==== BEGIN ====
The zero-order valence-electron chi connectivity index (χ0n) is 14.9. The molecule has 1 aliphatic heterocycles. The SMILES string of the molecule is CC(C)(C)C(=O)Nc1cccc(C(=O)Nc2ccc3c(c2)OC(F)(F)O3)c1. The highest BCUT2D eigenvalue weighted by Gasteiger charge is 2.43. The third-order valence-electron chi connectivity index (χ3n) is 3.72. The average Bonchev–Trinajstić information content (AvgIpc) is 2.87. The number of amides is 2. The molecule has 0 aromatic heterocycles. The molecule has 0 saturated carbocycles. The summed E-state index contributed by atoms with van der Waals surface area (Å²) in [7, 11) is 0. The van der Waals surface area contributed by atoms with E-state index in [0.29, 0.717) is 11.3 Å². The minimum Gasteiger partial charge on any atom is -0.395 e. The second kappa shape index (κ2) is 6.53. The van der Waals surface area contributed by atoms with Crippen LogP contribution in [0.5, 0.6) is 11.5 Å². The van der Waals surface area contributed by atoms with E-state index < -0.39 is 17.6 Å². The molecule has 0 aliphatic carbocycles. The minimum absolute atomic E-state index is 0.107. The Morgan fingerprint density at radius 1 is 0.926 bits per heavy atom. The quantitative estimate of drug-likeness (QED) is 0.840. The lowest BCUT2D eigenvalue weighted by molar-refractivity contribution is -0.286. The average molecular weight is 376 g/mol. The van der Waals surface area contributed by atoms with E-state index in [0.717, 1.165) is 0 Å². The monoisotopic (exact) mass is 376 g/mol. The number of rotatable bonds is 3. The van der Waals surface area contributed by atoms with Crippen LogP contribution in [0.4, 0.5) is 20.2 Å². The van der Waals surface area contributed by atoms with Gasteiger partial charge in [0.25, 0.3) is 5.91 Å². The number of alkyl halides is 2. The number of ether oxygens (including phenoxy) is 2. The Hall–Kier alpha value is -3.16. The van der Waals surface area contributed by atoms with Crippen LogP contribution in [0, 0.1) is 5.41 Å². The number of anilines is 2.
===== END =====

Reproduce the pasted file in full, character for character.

The zero-order valence-electron chi connectivity index (χ0n) is 14.9. The molecule has 1 aliphatic heterocycles. The SMILES string of the molecule is CC(C)(C)C(=O)Nc1cccc(C(=O)Nc2ccc3c(c2)OC(F)(F)O3)c1. The highest BCUT2D eigenvalue weighted by Gasteiger charge is 2.43. The third-order valence-electron chi connectivity index (χ3n) is 3.72. The average Bonchev–Trinajstić information content (AvgIpc) is 2.87. The number of amides is 2. The molecule has 0 aromatic heterocycles. The molecule has 0 saturated carbocycles. The summed E-state index contributed by atoms with van der Waals surface area (Å²) in [7, 11) is 0. The van der Waals surface area contributed by atoms with E-state index in [0.29, 0.717) is 11.3 Å². The minimum Gasteiger partial charge on any atom is -0.395 e. The second kappa shape index (κ2) is 6.53. The van der Waals surface area contributed by atoms with Crippen LogP contribution in [0.5, 0.6) is 11.5 Å². The van der Waals surface area contributed by atoms with E-state index < -0.39 is 17.6 Å². The molecule has 0 aliphatic carbocycles. The minimum absolute atomic E-state index is 0.107. The Morgan fingerprint density at radius 1 is 0.926 bits per heavy atom. The quantitative estimate of drug-likeness (QED) is 0.840. The lowest BCUT2D eigenvalue weighted by molar-refractivity contribution is -0.286. The average molecular weight is 376 g/mol. The van der Waals surface area contributed by atoms with E-state index in [0.717, 1.165) is 0 Å². The monoisotopic (exact) mass is 376 g/mol. The number of rotatable bonds is 3. The van der Waals surface area contributed by atoms with Crippen LogP contribution in [0.4, 0.5) is 20.2 Å². The van der Waals surface area contributed by atoms with Gasteiger partial charge in [0.25, 0.3) is 5.91 Å². The number of alkyl halides is 2. The number of ether oxygens (including phenoxy) is 2. The Hall–Kier alpha value is -3.16. The van der Waals surface area contributed by atoms with Crippen LogP contribution in [0, 0.1) is 5.41 Å². The number of anilines is 2.